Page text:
As in “thank you”. Where did it originate? And is it a fairly new term, seeing as how presumeably the american colonists did not use it (at least, i’ve never heard anyone from NA say ta)?
Dictionary.com says that it simply mimics baby talk. The OED agrees, although I can’t provide an online cite, since I accessed it through my university.
I’ve only heard it in Australia. Is it common in Britain?
I sort of assumed it was of Scandinavian orgin (shorf for tak), but then how would it end up in Australia…?
Pretty common over here, yes. So that’d suggest it became widespread before the 1900’s or so.
. . . although “ta-ta” for “goodbye” is rarely heard these days except when foreign films and TV try to be English. Northerners do still actually say “ta-ra”, though. I suppose neither is in any way remotely related to “ta” for “thanks”. So why have I mentioned them?
We do? :dubious:
Doesn’t “tak” mean “yes” though?
I’ve heard “ta-ra” from Welsh people pretty often. I’m not sure about it being a Northern thing, but for some reason I can hear Cilla Black saying it in my head - maybe Liverpudlians specifically use it.
I use “ta” all the time myself, but I’ve never really thought about where it comes from. I’d guess the etymology is similar to “hi” in that it’s just the original word shortened to the extreme. “Thank you” => “Thanks” => (“Tha”) => “Ta”.
I put “Tha” in brackets because no-one actually says that, but it seems to be a missing link of sorts.
Nope, ‘tak’ is definitely ‘thank you’.
Ja = Yes
Nej = No
And I’ve never heard a Scandinavian use ‘ta’ as a shortening for ‘tak’. It’s more common in Denmark for it to be extended into ‘takker’ if anything.
I’d always thought ‘ta’ was a British thing since I’d never heard any other nationalities using it, more of a Northern thing in my mind too. With ‘cheers’ being the more Southern…but that’s purely anecdotal.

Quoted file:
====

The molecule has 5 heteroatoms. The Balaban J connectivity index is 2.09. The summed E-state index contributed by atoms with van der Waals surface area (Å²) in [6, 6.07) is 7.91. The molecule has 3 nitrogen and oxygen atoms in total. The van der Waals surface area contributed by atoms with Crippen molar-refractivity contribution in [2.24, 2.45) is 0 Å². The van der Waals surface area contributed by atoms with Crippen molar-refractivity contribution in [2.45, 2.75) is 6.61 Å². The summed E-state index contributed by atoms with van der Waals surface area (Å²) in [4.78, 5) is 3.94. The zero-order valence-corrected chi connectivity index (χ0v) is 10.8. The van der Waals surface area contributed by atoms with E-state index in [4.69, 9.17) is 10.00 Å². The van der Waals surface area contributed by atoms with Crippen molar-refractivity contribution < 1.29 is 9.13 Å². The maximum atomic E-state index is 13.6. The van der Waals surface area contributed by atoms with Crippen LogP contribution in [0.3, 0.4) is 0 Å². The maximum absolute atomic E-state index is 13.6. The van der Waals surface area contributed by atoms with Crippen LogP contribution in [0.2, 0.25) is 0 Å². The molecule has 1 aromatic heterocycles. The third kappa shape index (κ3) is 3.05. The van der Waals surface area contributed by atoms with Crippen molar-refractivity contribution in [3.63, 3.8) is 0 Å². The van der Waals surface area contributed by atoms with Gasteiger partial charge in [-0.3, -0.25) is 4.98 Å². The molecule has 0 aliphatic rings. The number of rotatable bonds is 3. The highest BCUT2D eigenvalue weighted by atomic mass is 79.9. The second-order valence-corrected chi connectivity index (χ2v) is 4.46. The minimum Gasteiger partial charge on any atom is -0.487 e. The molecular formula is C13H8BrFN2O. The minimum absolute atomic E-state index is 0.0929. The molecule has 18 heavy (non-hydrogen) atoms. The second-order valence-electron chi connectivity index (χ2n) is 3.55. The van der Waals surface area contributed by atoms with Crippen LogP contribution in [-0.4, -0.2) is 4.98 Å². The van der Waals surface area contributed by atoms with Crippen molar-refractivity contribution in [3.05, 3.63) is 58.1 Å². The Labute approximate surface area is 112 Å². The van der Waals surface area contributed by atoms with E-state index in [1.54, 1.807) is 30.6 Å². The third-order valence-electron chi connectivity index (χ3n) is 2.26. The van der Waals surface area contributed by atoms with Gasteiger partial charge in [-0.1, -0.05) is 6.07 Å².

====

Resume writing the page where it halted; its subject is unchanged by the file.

Well, when I lived in Stockport & worked in Manchester in the mid-90s, almost everyone from whom I departed used to say it. Or were they just having me on because I was a foreigner?
Possibly, or it could be specific to Manchester. In my experience, it isn’t common in Wigan / Bolton, except amongst the very old, but then they nearly speak a different language anyway
Peter Scaeffer used it in his play Amadeus, where it confused me, an American, migtily. I’d never heard it before, although I’ve since noticed it in many places and finally figured the meaning out from context. The only meaning it seems to have is “thank you”, so the drivation from a word meaning “yes” wouldn’t seem likely, although stranger things have happened.
English people say “ta” for thank you? As an American, I’ve only heard it used to mean a sarcastic goodbye. “Like, ta, don’t let the door hit you on the way out.”
I’ve never heard “ta” used in that context, though I’ve certainly heard “ta-ta” used that way.
I guess so. It’s very common in Australia, but I wonder if it’s a regional thing in the UK. If it’s more common in the east, then maybe it is a leftover from the Scandinavian influence, and is a shortened version of tak. Still, that’s probably reaching…
On Keeping Up Appearances, Onslow says 'Ta" when somebody gives him a fag.
Now, that’s an entirely different thread!
I’d say that *very common * is overstating it a bit.
I’m pretty sure this regional divide is correct. I think I grew up saying ‘cheers’, and adopted ‘ta’ during my exile oop north. Back home for a couple of years, and I’m definitely back to ‘cheers’.
A Scandinavian influence will show up in the North (both east and west) rather than throughout the east. We’re pure Saxon territory here